As prices rise on goods and services, your parents may need to adjust their spending to maintain their standard of living. For parents who prefer to use personal checks, Axos Bank offers an interest-bearing Golden Checking account designed for customers 55 and older that includes free checks. Children can be added to the account and to the checks to help with money management and paying bills.

If your parents are receiving investment income, they may want to consider adjusting the amount they receive each month to ensure they have enough to compensate for inflationary costs.

Half of Americans aged 65 or older who live alone are having difficulty getting by on $27,000 a year, according to the Elder Index, a tool created by the Gerontology Institute at The University of Massachusetts at Boston that measures cost of living.

Some seniors have resorted to cutting back on meat and vegetables, driving less, and giving up on gym memberships in favor of home workouts. By itemizing their expenses, your parents can more easily see where their money is being spent each month and have a better picture of where cutbacks can happen. When tracking expenses, make sure to look at subscription services, especially ones your parents may have forgotten about or don’t use.

Consider a Power of Attorney

In many situations, it may be necessary to legally make financial decisions for your parents. Power of attorney forms cover a wide variety of specific circumstances and can be tailored to fit the needs of you and your parents. In power of attorney terms, your parent is the principal and the person acting on their behalf is the agent.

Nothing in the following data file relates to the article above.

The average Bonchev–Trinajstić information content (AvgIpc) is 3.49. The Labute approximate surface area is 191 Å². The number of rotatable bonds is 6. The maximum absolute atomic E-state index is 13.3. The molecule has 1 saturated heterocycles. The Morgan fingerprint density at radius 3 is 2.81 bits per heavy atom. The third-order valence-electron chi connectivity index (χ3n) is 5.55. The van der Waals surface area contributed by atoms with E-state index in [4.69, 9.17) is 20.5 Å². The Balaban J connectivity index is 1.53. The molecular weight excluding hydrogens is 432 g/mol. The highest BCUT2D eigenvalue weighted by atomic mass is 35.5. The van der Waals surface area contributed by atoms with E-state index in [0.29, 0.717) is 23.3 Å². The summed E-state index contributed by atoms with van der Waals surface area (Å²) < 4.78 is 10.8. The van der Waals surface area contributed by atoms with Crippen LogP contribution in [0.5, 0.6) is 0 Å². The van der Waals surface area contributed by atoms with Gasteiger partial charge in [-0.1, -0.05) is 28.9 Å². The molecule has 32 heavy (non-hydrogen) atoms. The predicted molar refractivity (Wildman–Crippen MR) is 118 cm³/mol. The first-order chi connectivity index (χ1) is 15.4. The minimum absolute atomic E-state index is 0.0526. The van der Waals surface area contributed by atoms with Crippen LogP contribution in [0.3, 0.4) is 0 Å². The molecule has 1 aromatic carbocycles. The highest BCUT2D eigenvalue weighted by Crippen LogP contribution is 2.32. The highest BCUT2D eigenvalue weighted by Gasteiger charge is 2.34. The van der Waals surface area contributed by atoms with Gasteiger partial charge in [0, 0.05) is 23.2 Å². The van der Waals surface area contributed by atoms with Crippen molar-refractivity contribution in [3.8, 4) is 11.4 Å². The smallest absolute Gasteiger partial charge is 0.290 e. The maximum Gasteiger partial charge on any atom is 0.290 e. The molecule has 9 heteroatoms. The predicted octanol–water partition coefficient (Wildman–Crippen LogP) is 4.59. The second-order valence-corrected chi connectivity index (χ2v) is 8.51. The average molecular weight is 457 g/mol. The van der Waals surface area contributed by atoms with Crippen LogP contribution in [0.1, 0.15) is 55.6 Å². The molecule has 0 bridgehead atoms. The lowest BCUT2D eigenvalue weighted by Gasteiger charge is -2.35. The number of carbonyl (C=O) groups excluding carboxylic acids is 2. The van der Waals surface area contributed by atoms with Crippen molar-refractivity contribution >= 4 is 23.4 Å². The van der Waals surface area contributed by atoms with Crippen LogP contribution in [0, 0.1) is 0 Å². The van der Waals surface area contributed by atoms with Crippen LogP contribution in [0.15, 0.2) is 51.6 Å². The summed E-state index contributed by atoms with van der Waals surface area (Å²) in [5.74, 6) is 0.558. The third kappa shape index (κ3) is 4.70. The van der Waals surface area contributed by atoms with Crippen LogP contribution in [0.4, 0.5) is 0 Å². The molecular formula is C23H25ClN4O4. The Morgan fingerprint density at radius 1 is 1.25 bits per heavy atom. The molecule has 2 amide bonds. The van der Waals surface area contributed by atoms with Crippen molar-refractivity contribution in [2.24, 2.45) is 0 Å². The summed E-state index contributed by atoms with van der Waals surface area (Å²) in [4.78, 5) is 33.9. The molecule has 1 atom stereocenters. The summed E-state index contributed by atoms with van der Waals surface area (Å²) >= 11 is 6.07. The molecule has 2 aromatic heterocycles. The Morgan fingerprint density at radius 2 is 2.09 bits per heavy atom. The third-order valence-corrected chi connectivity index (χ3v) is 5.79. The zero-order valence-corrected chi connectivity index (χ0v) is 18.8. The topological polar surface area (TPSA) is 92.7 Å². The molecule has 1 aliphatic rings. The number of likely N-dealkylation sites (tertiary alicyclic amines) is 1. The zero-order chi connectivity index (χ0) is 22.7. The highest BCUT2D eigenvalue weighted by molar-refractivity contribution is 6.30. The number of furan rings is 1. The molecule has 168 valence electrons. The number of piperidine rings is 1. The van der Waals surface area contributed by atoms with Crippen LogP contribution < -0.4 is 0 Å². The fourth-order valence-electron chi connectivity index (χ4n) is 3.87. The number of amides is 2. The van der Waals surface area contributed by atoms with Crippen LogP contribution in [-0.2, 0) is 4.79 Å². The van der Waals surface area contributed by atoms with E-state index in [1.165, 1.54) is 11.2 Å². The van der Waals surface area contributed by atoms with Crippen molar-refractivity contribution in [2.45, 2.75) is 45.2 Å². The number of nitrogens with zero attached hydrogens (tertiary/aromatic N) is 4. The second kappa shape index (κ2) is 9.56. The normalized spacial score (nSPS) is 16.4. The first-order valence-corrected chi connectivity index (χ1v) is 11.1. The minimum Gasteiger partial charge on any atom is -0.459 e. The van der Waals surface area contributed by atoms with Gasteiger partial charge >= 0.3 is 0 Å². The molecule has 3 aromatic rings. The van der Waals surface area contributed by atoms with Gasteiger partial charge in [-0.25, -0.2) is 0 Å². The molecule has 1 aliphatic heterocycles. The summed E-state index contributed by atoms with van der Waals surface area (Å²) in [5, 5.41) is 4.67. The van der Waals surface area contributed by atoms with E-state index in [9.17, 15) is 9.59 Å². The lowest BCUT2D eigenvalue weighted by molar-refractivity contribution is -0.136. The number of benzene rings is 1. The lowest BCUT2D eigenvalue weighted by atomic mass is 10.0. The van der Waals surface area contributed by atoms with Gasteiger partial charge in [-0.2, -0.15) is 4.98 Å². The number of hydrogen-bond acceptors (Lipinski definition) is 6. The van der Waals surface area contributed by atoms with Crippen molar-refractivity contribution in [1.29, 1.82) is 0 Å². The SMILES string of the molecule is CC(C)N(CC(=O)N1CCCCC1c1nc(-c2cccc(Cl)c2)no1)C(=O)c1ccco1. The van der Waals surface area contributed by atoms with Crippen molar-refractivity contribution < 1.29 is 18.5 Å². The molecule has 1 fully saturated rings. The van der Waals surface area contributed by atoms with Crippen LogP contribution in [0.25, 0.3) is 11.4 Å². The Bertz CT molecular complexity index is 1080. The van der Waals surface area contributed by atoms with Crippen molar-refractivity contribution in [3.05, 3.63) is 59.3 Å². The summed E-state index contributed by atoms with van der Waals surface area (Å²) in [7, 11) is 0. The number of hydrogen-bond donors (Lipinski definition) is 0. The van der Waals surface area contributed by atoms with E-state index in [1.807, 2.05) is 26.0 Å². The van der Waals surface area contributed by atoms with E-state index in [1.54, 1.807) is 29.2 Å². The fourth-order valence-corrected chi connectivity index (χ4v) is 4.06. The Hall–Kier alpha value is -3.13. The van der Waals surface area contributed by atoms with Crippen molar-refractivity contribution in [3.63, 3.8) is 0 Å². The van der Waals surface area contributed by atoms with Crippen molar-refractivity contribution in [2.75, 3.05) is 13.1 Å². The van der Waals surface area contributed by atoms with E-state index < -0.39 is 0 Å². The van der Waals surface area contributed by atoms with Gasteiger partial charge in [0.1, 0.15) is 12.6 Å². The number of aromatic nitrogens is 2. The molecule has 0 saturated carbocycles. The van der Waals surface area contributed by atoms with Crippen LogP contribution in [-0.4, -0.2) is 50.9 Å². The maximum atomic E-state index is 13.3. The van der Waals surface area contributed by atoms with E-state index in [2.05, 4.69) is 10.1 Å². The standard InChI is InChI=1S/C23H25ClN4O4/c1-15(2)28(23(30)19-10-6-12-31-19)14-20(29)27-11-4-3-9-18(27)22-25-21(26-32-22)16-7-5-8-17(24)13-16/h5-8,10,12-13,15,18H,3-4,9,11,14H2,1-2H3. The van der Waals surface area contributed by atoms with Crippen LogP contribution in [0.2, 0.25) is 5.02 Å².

Laws governing power of attorney can differ from state to state, and while those differences are often minor, it’s a good idea to speak with an attorney who knows your state’s laws.

Research the different types of powers of attorney to find the best fit for you. For example, a general power of attorney is broad and is often used for people who still have control of their faculties but would rather have someone else handle their affairs. It’s revoked when the person is deemed incapacitated. Conversely, a durable power of attorney remains in effect after incapacitation.

Types of power of attorney forms include:

  • General: Broad rights but can be revoked by principal at any time
  • Durable: Remains in effect after principal’s incapacitation
  • Springing: Not effective until principal’s incapacitation
  • Medical: Gives authority to make decisions about principal’s health care
  • Limited: Limits decision-making authority to specific tasks

Don’t Lose Track of Your Own Finances

Yes, this is about helping your aging parents manage money. But especially during a time of significant inflation, it’s essential to stay focused on your own finances while helping your parents. Don’t spend so much time throwing someone else a life preserver that your boat sinks. 

The Axos Bank Personal Finance Manager can help you keep track of your own expenses and add external accounts to your dashboard, giving you a bird’s eye view of all your finances in one convenient location.

Having a conversation with your parents about managing finances may not be easy. But with the right approach and a solid plan, you and your parents can enjoy more peace of mind regarding their short-term and long-term financial security.

How to Help Aging Parents Manage Money When Prices Keep Rising

This blog was published by Axos Bank on June 01, 2022, and last updated on June 01, 2022.

Get Axos Digest
Sign up to receive insightful content every two weeks.